This is one of the strangest things I ever heard about the pilgrimage. To start with, if the angel Gabriel makes a call to people to do the pilgrimage, God would have told us about it, either in the Qur’an or through the Prophet. The fact that He has not means that there is no such call and, therefore, the claim concerning it collapses. There is no doubt that a pilgrim who offers his pilgrimage with sincerity and devotion and dies in the process is in a happy position because he has done a duty which ensures forgiveness of past sins and he has died before he has committed any new ones. To say that he has answered an angel’s call suggests that the call is made to us all, but he is one who has the privilege of answering it. This is false.


The call of Prophet Abraham is true in the sense that when he completed the building of the Kaaba, God instructed him to call on people to do the pilgrimage. This is mentioned in Verse 27 of Surah 22. When he received this order, Abraham stood on top of the Kaaba and called out to mankind: “God commands you to do the pilgrimage. Therefore, do it.” God has made the message given in this call known to people in a variety of ways. Muslims know it since it is one of the most essential duties of their faith. Everyone who goes on pilgrimage with the intention of fulfilling this Islamic duty may be described as responding to the call of Prophet Abraham.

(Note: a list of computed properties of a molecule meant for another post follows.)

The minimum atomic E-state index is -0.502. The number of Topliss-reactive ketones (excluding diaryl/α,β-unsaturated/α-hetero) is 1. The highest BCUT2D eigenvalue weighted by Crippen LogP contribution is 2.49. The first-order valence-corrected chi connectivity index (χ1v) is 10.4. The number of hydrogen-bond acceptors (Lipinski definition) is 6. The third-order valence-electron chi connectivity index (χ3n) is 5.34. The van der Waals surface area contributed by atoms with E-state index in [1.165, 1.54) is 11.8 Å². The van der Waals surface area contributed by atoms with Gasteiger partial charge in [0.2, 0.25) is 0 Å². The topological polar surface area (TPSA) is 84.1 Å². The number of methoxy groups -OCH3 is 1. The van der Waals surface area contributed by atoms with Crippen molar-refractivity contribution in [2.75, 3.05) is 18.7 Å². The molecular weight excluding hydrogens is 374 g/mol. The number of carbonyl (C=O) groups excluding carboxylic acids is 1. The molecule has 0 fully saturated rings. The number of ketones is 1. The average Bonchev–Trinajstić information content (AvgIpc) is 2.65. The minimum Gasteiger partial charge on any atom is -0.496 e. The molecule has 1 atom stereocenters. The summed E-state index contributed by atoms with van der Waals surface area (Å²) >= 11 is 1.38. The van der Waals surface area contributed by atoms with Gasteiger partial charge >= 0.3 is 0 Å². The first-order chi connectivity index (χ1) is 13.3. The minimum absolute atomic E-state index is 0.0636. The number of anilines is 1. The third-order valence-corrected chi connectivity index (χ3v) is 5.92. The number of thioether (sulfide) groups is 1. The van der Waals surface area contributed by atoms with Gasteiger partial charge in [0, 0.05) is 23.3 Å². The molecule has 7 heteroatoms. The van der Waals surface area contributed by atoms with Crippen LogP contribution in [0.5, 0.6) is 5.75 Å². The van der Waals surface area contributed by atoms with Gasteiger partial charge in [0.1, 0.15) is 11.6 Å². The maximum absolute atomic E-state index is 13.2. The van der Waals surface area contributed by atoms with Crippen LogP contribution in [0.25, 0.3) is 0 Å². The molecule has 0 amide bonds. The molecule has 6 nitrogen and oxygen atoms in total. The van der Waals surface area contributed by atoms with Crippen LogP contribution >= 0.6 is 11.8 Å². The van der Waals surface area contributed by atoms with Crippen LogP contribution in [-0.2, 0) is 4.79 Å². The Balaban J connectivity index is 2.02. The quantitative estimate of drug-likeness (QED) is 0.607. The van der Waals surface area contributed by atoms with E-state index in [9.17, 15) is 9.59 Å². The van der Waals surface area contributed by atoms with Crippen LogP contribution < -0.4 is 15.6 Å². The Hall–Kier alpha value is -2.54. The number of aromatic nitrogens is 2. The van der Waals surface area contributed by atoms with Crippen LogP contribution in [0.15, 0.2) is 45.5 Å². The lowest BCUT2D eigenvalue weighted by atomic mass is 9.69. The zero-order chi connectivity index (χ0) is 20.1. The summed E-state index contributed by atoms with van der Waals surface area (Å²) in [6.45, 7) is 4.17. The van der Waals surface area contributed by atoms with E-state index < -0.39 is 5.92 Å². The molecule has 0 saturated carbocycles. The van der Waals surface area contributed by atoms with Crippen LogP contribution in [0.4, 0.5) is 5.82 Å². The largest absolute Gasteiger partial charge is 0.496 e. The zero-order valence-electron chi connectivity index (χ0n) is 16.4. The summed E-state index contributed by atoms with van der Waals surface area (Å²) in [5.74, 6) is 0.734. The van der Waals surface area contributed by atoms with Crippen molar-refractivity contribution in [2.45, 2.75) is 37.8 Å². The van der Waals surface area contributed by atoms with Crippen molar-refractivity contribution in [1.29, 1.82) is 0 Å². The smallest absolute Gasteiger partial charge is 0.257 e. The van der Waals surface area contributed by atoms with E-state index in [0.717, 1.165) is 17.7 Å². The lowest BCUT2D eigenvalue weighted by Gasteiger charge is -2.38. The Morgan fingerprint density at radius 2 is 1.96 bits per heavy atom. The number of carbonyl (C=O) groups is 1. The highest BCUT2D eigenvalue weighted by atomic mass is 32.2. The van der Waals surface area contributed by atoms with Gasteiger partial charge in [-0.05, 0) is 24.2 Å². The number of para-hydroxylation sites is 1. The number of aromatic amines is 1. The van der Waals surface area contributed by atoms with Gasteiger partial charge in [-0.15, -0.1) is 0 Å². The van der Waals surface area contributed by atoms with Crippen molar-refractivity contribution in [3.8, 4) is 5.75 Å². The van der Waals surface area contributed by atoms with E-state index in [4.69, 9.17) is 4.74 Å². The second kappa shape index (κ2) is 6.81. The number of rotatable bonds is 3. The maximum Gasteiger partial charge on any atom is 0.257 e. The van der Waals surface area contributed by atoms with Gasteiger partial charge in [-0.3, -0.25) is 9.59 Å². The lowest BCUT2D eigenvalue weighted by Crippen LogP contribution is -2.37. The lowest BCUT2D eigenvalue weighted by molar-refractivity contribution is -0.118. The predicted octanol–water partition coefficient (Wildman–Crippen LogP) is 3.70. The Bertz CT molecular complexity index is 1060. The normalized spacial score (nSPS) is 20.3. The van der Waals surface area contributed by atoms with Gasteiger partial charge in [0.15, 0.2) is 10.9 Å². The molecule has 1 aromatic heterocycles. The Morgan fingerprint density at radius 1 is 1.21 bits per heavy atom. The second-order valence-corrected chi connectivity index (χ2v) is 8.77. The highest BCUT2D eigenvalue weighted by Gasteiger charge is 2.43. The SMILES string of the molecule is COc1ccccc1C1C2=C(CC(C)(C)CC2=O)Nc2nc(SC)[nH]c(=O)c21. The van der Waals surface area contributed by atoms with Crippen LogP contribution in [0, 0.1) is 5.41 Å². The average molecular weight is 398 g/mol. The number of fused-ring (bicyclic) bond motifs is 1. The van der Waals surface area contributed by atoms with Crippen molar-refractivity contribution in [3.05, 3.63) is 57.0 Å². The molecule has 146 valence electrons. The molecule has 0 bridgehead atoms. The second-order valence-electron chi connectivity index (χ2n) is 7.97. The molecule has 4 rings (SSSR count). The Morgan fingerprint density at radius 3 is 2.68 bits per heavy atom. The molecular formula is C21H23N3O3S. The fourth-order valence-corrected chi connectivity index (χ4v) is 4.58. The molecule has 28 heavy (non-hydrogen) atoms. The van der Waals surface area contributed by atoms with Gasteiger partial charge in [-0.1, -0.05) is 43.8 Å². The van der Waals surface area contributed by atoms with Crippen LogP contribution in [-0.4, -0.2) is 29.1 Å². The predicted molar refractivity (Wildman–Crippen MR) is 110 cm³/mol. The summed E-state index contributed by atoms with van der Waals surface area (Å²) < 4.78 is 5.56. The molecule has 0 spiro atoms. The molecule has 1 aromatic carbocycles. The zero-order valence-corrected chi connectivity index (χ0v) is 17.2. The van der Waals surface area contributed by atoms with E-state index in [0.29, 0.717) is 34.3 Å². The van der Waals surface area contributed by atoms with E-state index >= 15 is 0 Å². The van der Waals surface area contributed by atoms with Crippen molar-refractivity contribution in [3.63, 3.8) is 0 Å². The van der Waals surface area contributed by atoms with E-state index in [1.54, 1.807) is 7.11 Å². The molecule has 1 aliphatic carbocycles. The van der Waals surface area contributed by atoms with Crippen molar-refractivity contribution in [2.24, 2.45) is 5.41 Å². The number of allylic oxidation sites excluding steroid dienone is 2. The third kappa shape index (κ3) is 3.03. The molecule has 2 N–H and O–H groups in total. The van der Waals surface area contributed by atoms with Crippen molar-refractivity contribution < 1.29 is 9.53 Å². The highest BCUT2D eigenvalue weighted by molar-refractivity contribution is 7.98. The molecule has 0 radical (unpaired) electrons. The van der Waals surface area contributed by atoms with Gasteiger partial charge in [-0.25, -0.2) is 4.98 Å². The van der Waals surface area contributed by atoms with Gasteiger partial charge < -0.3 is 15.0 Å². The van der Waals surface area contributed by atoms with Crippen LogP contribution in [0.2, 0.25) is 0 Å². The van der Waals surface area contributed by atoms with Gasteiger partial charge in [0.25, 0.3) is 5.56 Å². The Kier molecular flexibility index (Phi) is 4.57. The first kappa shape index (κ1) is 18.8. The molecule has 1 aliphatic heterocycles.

It is well known that the reward of a pilgrimage offered with sincerity, conscientiousness and proper submission to God is complete forgiveness of all one’s past sins. Therefore, every pilgrim is expected to review his pattern of behaviour, his attitude to life and the choices he normally makes. Having ensured the forgiveness of his past sins, he wants to make sure that he will never be guilty of a cardinal sin. As for minor mistakes and offences, we all commit these and hope that God will forgive us our slips and errors.


Nobody is expected to be perfect in every sense. If someone, nevertheless, commits grave mistakes, he cannot be described as having answered the call of Iblis, i.e. Satan, simply because Satan does not call anybody to do the pilgrimage.


It is true that Satan tries to persuade everyone of us to indulge in sin and disobedience to God, but anyone who yields to this temptation may be said to follow Satan, not only those who have done the pilgrimage and then yielded to such temptation. In short, the division of pilgrims into these three groups is a myth that cannot be supported with any reliable evidence.